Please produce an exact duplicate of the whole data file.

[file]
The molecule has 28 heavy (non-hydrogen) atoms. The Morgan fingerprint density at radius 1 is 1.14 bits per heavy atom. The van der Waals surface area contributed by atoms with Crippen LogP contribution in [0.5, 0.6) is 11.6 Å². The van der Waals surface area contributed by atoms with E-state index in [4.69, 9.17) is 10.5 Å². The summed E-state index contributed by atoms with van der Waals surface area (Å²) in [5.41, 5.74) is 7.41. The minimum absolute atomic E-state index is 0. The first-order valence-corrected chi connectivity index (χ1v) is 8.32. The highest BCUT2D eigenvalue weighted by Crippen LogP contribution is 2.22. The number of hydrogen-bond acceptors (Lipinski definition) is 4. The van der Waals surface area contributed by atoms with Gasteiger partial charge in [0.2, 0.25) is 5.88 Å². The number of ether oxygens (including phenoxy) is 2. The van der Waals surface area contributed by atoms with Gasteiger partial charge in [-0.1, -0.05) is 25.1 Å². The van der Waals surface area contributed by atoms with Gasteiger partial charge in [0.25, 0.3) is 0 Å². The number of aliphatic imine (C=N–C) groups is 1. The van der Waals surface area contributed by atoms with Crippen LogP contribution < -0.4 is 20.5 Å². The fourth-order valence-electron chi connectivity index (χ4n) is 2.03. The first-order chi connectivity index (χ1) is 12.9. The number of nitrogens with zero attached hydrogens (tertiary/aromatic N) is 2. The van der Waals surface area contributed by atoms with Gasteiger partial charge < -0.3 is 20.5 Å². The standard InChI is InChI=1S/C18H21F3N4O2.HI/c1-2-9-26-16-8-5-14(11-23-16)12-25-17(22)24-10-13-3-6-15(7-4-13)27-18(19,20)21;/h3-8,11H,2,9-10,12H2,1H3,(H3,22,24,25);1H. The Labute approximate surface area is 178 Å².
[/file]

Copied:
The molecule has 28 heavy (non-hydrogen) atoms. The Morgan fingerprint density at radius 1 is 1.14 bits per heavy atom. The van der Waals surface area contributed by atoms with Crippen LogP contribution in [0.5, 0.6) is 11.6 Å². The van der Waals surface area contributed by atoms with E-state index in [4.69, 9.17) is 10.5 Å². The summed E-state index contributed by atoms with van der Waals surface area (Å²) in [5.41, 5.74) is 7.41. The minimum absolute atomic E-state index is 0. The first-order valence-corrected chi connectivity index (χ1v) is 8.32. The highest BCUT2D eigenvalue weighted by Crippen LogP contribution is 2.22. The number of hydrogen-bond acceptors (Lipinski definition) is 4. The van der Waals surface area contributed by atoms with Gasteiger partial charge in [0.2, 0.25) is 5.88 Å². The number of ether oxygens (including phenoxy) is 2. The van der Waals surface area contributed by atoms with Gasteiger partial charge in [-0.1, -0.05) is 25.1 Å². The van der Waals surface area contributed by atoms with Gasteiger partial charge in [0.25, 0.3) is 0 Å². The number of aliphatic imine (C=N–C) groups is 1. The van der Waals surface area contributed by atoms with Crippen LogP contribution < -0.4 is 20.5 Å². The fourth-order valence-electron chi connectivity index (χ4n) is 2.03. The first-order chi connectivity index (χ1) is 12.9. The number of nitrogens with zero attached hydrogens (tertiary/aromatic N) is 2. The van der Waals surface area contributed by atoms with Gasteiger partial charge < -0.3 is 20.5 Å². The standard InChI is InChI=1S/C18H21F3N4O2.HI/c1-2-9-26-16-8-5-14(11-23-16)12-25-17(22)24-10-13-3-6-15(7-4-13)27-18(19,20)21;/h3-8,11H,2,9-10,12H2,1H3,(H3,22,24,25);1H. The Labute approximate surface area is 178 Å².